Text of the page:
why is the pre-market emini premium sometimes so high?

Discussion in 'Index Futures' started by canadian_dude, Jul 18, 2002.

  1. I have a tough time understanding the rationality for the pricing on the nasdaq emini futures sometimes.

    During the day lately, they seem to trade in the range of about a plus 3 to 5 over the cash index. Yes, sometimes they trade for a bit more or less, but it is fairly consistent.

    But during pre-market hours, I have seen HUGE premiums for the futures. Yesterday morning july 17th was thew most drastic example I have ever seen.

    At 8:15 AM EST the pre-market indicator published by the Nasdaq marketsite opened at 1024, but the futures were trading at a whopping 1038 or higher. That is a 14 point premium above the level where the cash index would be if the market were open for regular trading. This to me seems very extreme.

    And this huge premium was maintained for most of the pre-market period, slowly dropping to a premium of about 12, then 10, then 8. Finally in the last couple minutes, the pre-market indicator surged and the "normal" premium of about +5 was restored at the market opening 9:30 AM.

    But I don't quite understand why anyone would want to pay such massive premium prices on the futures in the pre-market? How can anyone justify paying up to +14 more points than the cash index, when you know the premim will eventually drop back to a level of plus 3 to 5 during regular trading hours.

    As it turned out, those that bought them in pre-market yesterday morning were rewarded, because they kept climbing, going from 1038 to about 1050, before turning back to about 1045 just as the market opened, and then rocketing upward.

    Do some experienced traders see something here that I am missing? How can you account for such a high premium sometimes during the pre-market? Are traders foolish to pay such high premiums above the (assumed level) of the cash index? Or do they know something most of us don't and are taking advantage of such info?
  2. The cash index is not updated after hours.
  3. You can't count on the Nasdaq's pre-market indicator to give you a 100% accurate view relative to how the futures are trading. The pre-market number is computed based on what's trading before the open but every stock in the index isn't trading pre-market with sufficient activity to provide a completely accurate reading.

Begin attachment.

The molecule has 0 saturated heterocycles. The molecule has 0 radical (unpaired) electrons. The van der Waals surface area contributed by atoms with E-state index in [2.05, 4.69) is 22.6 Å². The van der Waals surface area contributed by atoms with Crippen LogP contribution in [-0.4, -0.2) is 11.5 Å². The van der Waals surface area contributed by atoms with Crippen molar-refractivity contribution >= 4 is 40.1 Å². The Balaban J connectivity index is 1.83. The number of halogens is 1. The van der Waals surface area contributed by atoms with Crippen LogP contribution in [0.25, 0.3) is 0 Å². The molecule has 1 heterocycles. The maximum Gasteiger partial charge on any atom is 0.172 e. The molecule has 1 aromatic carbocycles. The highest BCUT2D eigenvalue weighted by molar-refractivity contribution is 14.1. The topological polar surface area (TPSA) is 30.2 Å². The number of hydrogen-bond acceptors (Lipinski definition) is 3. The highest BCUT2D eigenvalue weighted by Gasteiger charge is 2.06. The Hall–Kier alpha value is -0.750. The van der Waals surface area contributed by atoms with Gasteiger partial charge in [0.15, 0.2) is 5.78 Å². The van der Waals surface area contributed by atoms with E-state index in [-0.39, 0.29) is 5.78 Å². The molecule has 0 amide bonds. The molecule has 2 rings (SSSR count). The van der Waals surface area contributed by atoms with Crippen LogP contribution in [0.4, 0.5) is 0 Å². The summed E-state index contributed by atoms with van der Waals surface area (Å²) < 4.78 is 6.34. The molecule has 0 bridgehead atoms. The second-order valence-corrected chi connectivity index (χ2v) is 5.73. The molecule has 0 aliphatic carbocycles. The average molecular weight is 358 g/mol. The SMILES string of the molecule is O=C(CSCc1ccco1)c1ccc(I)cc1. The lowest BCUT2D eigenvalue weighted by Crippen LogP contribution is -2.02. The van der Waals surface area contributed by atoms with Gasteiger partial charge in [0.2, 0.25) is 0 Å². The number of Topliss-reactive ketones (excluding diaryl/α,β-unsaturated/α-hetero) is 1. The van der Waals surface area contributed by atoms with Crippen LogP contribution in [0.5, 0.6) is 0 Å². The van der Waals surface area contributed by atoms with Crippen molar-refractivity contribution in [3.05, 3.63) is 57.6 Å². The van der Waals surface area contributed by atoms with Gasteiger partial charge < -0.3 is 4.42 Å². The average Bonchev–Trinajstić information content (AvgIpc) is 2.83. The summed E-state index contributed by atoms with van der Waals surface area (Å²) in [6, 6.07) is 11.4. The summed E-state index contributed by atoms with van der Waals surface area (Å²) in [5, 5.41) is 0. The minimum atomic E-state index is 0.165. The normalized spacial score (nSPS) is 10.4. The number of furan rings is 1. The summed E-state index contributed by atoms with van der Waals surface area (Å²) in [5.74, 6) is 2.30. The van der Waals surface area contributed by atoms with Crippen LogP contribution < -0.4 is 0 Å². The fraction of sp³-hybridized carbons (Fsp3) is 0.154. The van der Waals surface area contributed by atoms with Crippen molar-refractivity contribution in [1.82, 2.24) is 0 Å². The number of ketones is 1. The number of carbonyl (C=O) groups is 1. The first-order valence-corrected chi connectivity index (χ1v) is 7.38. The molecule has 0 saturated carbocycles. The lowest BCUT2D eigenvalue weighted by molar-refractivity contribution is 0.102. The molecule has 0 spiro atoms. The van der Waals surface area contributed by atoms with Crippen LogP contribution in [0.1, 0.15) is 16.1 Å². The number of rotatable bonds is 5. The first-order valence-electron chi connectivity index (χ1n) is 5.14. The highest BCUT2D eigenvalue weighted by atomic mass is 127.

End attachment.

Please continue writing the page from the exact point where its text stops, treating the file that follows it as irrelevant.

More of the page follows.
Consequently, it's easy to have what appears to be a big premium disparity when in fact it's just that the pre-market Nasdaq #s don't reflect the cash market completely.

    You could try comparing the QQQ bid/ask (multiplied by 40) to the futures to get an alternate read on premium. Example - @ 9am ET, the NQs were trading at 1028 and the QQQs were offered at 25.50 (which equals 1020 on the NDX cash index) for a premium of 8 points.
  4. ebner


    Futures contract is trading future price and carries a premium or discount to cash by definition.

  5. Yes, I knew that.

    I was just commenting on the fact the premium seems much higher than it should be sometimes relative to the Nasdaq 100 pre-market indicator. Someone else has commented that the pre-market indicator is not all that accurate, so that would explain the apparent discrepency I suppose.
  6. I noticed the same thing Wednesday. Wednesday seemed to be an exception, though, to the norm of the price moving towards fair value. (I've tracked the PMI the last month).

    Sorry I don't have the answers to your excellent questions. I could speculate if institutions know they or others have, say, a lot of buy orders on the open, they can buy the futures pre-market for a pretty sure profit. Your guess?
  7. My feeling is that it is because the Nasdaq futures are very thinly traded over night and it can be easily moved away from the "proper price". Whatever THAT is!